Esponjamiento urbano, a Spanish term that literally translates as “urban sponging”, refers to the process of aerating dense, historical urban environments so they become more “porous”. It involves demolishing buildings to make way for public space or public right-of-ways of some sort, thus reducing urban density. A similar concept in French is percement urbain, meaning to “pierce” new avenues through a city fabric; the most famous example being Baron Haussmann’s renovation of Paris. The pre-modern European city, enclosed by ramparts, was densely built up mainly for reasons of defensibility. However these ramparts eventually became ineffective against “improvements” in artillery, at which time they became perceived as a limitation on urban growth rather than a protective shield. Barcelona was late in tearing down its ramparts (Bourbon rule prevented Barcelona from doing so for a century and half as a form of collective punishment), which explains why its historical city centre is so dense. When its walls finally did come down, late in the 19th century, the city quadrupled in area following an urban plan –the famous Eixample grid by Cerdà– that was much more “spongiform” for reasons of public health and transport efficiency; a plan based on “sun, space and green” decades before Le Corbusier would coin that motto. Many public spaces in the historical centre of Barcelona were created through an “urban sponging” process. Plaça Nova, Plaça Reial, Carrer Ferran, Via Laietana,...Read More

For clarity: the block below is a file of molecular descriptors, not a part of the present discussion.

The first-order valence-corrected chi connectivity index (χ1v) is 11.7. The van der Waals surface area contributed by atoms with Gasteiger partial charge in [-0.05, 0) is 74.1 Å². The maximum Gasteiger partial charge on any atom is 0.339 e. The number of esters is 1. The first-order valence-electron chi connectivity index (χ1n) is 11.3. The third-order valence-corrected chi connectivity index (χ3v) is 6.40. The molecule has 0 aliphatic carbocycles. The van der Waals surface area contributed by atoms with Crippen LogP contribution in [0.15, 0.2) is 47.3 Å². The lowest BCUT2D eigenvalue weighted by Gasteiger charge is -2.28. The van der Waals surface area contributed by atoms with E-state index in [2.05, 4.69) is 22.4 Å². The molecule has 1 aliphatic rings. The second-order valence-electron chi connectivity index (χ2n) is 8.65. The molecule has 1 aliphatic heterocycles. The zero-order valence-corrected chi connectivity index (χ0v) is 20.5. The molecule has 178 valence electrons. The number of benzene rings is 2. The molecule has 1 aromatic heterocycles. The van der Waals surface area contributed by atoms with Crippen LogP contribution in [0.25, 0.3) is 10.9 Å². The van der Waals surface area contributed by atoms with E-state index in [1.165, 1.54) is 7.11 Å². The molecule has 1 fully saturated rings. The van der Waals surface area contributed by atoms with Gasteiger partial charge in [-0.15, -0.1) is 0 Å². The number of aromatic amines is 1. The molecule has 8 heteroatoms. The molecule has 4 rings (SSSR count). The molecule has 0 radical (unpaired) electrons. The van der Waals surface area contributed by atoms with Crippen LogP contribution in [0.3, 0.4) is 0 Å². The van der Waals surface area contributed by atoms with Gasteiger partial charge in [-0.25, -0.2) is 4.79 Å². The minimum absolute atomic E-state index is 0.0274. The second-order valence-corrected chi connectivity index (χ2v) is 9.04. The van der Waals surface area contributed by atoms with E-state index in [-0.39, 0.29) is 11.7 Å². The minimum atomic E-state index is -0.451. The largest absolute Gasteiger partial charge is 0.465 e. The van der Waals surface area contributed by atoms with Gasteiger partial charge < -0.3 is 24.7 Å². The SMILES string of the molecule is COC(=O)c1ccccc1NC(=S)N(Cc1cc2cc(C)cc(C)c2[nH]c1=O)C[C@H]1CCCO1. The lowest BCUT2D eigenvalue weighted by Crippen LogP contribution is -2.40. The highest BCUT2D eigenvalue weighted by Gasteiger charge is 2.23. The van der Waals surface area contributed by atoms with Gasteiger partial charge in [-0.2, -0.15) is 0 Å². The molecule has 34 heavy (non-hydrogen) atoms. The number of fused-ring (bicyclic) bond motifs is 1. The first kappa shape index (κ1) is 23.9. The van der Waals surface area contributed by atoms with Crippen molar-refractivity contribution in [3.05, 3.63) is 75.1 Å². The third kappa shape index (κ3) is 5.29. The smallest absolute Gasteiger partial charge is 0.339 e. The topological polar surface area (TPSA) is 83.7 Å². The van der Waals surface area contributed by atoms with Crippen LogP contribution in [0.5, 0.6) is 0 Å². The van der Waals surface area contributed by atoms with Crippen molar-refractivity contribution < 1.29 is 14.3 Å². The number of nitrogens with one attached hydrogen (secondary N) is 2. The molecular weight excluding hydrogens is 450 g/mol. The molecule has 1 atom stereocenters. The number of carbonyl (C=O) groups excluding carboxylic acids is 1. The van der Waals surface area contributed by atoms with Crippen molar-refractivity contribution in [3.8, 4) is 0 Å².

Author: Rafael Gomez-Moriana
La Borda’s north-facing street façade. The double-height communal space will eventually be enclosed with polycarbonate to form an intermediate climate zone in conjunction with a central atrium. I was recently fortunate enough to be shown a truly interesting work of architecture currently under construction in Barcelona: La Borda housing co-operative, by Lacol Arquitectes. Visiting buildings while they are under construction is, for me, fundamental (pardon the expression) to architectural learning. On a construction site, something real is being built for a practical use, not something that is merely intended to be admired visually or conceptually. Normally, of course, we visit...Read More